A small plane crashed into the side of a Georgia synagogue Wednesday night, killing the pilot, witnesses said.
About a dozen people were inside the Congregation Children of Israel's Walton Way Temple cooking a meal on the second day of Hanukkah, but no one was injured, Rabbi Robert Klensin said.
"It's very sad for the pilot who was killed and his family, but it is also a blessing no one else was hurt," said Klensin, who was not at the temple during the crash.
The pilot apparently tried to land in a nearby school parking lot - the only spot around not covered with homes and trees, witnesses said.
"Maybe in the last seconds of life he was looking out for other people," Klensin said.
The single-engine Piper had left Charleston and was headed to Cartersville, northwest of Atlanta, said Peter Knudson of the National Transportation Safety Board.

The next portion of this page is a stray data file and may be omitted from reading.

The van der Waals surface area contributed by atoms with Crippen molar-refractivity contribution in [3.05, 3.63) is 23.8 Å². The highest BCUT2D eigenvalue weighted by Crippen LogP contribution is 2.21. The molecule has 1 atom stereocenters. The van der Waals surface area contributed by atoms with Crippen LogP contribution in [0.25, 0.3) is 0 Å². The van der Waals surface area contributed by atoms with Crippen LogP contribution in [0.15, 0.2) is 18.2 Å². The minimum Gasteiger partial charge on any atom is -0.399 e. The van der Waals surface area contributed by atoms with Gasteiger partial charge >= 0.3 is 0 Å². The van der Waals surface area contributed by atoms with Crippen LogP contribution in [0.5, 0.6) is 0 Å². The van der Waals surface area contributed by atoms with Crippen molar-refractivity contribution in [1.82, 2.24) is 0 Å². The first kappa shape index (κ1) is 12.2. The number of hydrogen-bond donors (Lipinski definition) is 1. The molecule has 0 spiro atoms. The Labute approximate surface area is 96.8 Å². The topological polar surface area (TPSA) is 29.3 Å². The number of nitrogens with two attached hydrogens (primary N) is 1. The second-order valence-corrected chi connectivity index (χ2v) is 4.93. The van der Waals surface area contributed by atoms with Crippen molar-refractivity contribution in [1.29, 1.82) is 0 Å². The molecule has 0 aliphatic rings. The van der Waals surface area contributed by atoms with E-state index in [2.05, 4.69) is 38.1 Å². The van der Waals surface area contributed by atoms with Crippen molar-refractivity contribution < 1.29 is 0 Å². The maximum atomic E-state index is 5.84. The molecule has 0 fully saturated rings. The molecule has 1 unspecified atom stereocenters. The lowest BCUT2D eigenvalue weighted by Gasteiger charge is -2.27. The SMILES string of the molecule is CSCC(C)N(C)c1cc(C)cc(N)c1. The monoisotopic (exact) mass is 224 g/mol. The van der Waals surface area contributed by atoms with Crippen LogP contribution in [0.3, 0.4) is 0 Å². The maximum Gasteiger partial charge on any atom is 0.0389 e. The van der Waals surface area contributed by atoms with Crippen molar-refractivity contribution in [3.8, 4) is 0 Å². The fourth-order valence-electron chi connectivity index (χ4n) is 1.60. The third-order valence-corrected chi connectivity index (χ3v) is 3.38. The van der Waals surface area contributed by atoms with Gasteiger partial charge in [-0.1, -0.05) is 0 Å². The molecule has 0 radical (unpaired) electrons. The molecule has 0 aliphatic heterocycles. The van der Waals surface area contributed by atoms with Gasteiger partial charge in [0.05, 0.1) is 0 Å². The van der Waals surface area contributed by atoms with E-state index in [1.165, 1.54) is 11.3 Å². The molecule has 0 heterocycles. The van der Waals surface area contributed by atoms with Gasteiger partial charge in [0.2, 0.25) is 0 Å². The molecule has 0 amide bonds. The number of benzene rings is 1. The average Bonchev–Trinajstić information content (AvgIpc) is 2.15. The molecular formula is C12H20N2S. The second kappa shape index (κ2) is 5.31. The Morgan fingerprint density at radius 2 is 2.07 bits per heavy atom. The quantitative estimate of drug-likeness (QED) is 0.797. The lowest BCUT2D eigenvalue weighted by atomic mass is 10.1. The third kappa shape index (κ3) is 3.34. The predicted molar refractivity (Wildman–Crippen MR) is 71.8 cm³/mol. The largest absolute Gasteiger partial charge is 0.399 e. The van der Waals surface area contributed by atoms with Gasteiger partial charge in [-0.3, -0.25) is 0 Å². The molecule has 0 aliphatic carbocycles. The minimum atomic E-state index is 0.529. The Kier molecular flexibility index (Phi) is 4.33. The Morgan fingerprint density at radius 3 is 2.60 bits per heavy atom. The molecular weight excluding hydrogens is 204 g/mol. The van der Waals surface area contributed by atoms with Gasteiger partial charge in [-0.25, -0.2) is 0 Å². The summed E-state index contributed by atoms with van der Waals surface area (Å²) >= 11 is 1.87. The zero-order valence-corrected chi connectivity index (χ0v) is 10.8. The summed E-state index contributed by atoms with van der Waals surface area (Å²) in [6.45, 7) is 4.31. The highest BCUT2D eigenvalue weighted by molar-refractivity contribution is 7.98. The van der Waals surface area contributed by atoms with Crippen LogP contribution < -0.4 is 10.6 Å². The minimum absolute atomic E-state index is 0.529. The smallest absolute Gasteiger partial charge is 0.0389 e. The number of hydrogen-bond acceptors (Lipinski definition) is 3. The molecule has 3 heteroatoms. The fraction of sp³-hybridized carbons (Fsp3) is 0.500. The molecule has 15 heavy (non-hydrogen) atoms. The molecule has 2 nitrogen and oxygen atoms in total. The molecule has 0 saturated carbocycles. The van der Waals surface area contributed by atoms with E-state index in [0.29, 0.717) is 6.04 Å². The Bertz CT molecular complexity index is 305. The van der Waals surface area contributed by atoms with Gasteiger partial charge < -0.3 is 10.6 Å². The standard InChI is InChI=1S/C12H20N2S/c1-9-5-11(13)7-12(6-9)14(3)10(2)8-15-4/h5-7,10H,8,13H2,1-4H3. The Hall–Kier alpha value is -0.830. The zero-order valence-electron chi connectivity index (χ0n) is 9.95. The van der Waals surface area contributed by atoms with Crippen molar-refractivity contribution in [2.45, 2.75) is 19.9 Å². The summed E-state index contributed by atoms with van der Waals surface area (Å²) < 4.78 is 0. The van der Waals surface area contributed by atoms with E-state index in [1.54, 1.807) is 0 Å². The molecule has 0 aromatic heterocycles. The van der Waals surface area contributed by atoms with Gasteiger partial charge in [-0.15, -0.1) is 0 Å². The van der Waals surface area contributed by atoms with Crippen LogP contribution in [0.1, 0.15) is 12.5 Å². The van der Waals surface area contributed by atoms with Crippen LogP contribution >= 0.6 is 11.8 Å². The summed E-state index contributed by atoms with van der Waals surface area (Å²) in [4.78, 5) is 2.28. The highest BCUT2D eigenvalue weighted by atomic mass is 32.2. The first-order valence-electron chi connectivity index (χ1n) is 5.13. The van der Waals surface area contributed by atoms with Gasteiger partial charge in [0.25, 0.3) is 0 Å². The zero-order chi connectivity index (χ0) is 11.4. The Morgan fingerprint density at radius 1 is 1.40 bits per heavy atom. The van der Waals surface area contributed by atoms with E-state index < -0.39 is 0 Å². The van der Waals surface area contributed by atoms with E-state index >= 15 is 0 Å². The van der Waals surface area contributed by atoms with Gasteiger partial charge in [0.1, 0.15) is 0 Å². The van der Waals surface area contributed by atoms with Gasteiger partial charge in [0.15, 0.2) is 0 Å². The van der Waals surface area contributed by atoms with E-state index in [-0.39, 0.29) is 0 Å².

He said the pilot reported an engine problem to air traffic control before crashing.
Vallirie D. Hooper, who was on her way to choir practice, said the plane "just glided right into the side of the building."
"It was hard to tell if the engines were working," Hooper said. "It was a flash and a flame."
Klensin said it did not appear that the temple sustained any structural damage. The fire and heat melted some of the roof overhang on the west side of the building, he said.
Hanukkah, the eight-day Jewish festival of lights, commemorates the rededication of the Jewish Second Temple in Jerusalem in 164 BC after its desecration by the Syrian Greeks.